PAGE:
QUETTA: Mir Baz Khan Mengal Road slopes downhill in the austere Kili Deba locality leading up to a beige home that has an address plaque with the title: Jamal Shah House. This is the residence of Quaidabad police superintendent Mubarak Shah Achakzai, who was gunned down along with three police guards shortly after leaving for work on July 14.
Although the gate of Jamal Shah House is not locked, the family is not home. A shopkeeper explains that the slain police officer’s body was taken to Gulistan, in the Qilla Abdullah district of Balochistan, for burial.
The attack that killed Mr Achakzai was the second targeted attack on high-ranking police officers in the province in a week. On July 10, the border town of Chaman, one of the four towns in Qilla Abdullah district, saw a deadly suicide attack targeting the district police officer. The banned Tehreek-i-Taliban Pakistan (TTP) had claimed responsibility for the bombing.
There is little doubt that police officers are high-risk targets here. According to a Home Department report, the men who attacked Mr Achakzai stopped to pump 30 bullets into his body. “The macabre act shows how much these terrorists loathe police officers….we expect more attacks in the near future,” a police officer observed.
Balochistan has been divided into two areas – A and B – based on how their security is organised. Siddique Baloch, editor of Balochistan Express, explains that police are responsible for maintaining law and order in areas that fall under category A. The category covers 10 per cent of the province’s area, while the remaining province (category B) is under the control of the Balochistan Levies. “As much as 90 per cent of violent crime occurs in areas covered by police,” Mr Baloch says.
The primary reason he cites is the high level of organisation in police ranks, a fact that seems to incite violence against it by terrorist outfits.
Around 2001, at the onset of the deterioration in Balochistan’s security situation, Baloch separatists would target police constables in Quetta, mainly because most cops hailed from Punjab.
With the passage of time, as the ethnic composition of the police department changed, sectarian and militant outfits began carrying out attacks against cops. In recent years, most targeted attacks against policemen have been claimed by the Lashkar-e-Jhangvi (LeJ) or the TTP.
According to security analysts, military operations in the Federally Administered Tribal Areas (FATA) pushed militants towards the northern Pakhtun belt of the province. They have managed to regroup there and collaborate with sectarian outfits to target state installations and security forces.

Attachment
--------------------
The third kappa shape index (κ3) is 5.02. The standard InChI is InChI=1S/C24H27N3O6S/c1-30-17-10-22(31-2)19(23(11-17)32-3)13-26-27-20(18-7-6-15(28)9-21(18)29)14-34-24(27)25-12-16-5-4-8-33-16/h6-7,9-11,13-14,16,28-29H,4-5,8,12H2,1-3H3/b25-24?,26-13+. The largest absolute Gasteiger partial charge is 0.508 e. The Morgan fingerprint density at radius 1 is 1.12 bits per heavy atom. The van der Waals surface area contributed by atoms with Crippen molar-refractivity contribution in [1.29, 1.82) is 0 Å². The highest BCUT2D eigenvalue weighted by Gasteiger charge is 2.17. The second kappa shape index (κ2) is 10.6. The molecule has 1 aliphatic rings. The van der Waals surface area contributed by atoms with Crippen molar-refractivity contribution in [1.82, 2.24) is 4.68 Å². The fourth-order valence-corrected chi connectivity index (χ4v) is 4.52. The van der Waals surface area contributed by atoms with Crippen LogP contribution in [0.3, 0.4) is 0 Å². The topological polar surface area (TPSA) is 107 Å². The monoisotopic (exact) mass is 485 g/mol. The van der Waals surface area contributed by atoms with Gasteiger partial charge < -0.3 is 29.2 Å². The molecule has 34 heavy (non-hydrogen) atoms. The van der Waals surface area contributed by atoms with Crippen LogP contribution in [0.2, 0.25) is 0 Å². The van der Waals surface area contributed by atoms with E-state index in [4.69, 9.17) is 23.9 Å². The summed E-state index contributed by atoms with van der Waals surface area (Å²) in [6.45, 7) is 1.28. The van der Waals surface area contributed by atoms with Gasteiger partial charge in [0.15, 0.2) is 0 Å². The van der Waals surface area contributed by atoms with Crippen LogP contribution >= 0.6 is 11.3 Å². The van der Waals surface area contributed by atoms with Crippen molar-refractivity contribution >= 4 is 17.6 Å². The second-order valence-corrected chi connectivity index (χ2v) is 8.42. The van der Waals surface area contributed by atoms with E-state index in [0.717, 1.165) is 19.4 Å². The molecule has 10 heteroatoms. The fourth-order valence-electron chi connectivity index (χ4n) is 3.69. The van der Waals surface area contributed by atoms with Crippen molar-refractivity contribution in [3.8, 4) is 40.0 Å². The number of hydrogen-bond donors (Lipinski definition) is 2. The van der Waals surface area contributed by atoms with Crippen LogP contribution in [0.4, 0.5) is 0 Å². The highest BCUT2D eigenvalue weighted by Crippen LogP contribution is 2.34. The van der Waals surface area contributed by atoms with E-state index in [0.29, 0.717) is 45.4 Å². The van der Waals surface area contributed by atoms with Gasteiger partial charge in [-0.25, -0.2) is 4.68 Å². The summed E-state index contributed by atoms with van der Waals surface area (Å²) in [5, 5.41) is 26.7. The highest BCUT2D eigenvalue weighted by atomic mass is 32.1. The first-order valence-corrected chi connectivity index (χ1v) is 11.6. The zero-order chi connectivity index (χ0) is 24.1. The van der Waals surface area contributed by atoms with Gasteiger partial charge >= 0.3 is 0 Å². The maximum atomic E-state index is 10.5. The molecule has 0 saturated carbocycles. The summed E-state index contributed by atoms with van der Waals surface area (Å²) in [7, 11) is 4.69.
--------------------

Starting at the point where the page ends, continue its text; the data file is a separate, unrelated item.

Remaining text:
In May, law enforcement agencies claimed to have arrested Saeed Ahmad Badini, the Quetta emir of the TTP who also worked with the LeJ — a local affiliate of the militant Islamic State group in Balochistan. Badini was the alleged mastermind of last year’s attacks on lawyers at the Quetta Civil Hospital, the Police Training College and the Shah Noorani shrine in Khuzdar district.
According to some accounts, Badini had been tasked with establishing an IS foothold in Balochistan. Chief Minister Nawab Sanullah Khan Zehri disclosed at a press conference that at the time of his arrest, even 10 policemen failed to overpower and handcuff Badini.
One of the cops, who had interrogated Badini, told Dawn that when he enquired about his motivation for the attacks, he replied: “What I did was simply the right thing to do.”
During his talk, Abdul Razzaque Cheema, the capital city police officer (CCPO) of Quetta, says: “Police constables and officers live among the civilian population…they are visible and perform their duties openly. That is why terrorists kill them before they move on to their next targets…the police stand as a rock between them and civilians.”
According to Mr Cheema, the same set of targeted killers attack law enforcement personnel under different names — the LeJ, the TTP, the IS, and the LeJ Alami. “There are around 10 to 12 hardcore militants of the LeJ who carry out attacks in Quetta. Their aim is to first target police — the first line of resistance.”
Mr Cheema claims that “police have managed to eliminate” the LeJ’s top leadership in the province.
The officer, who had interrogated Badini, reveals that the investigation and Badini’s interrogation had helped law enforcement agencies trap 12 hardcore IS terrorists in the Splinji area of Mastung district last month.
Most security analysts agree that there has been robust action against militants, many of whom have been killed in various raids. It is because of this very reason that banned sectarian outfits are striking back, they add.
Journalist Shahzada Zulfiqar says the recent attacks on police officers suggest that militants are still capable of carrying out attacks in Quetta and elsewhere in the province. “It is their (militants’) strategy to target police or other law enforcers, remain in hiding, change their position, and move here and there. This is just to show that they exist and are still powerful.”
According to the police department, it has lost as many as 834 officers and constables in different incidents since 1979.
Mr Cheema points out: “In the past, Baloch separatists too would attack police, but their capacity has dwindled. Although we do not have sufficient resources, institutional support or other facilities, we will not give up on taking out militants.”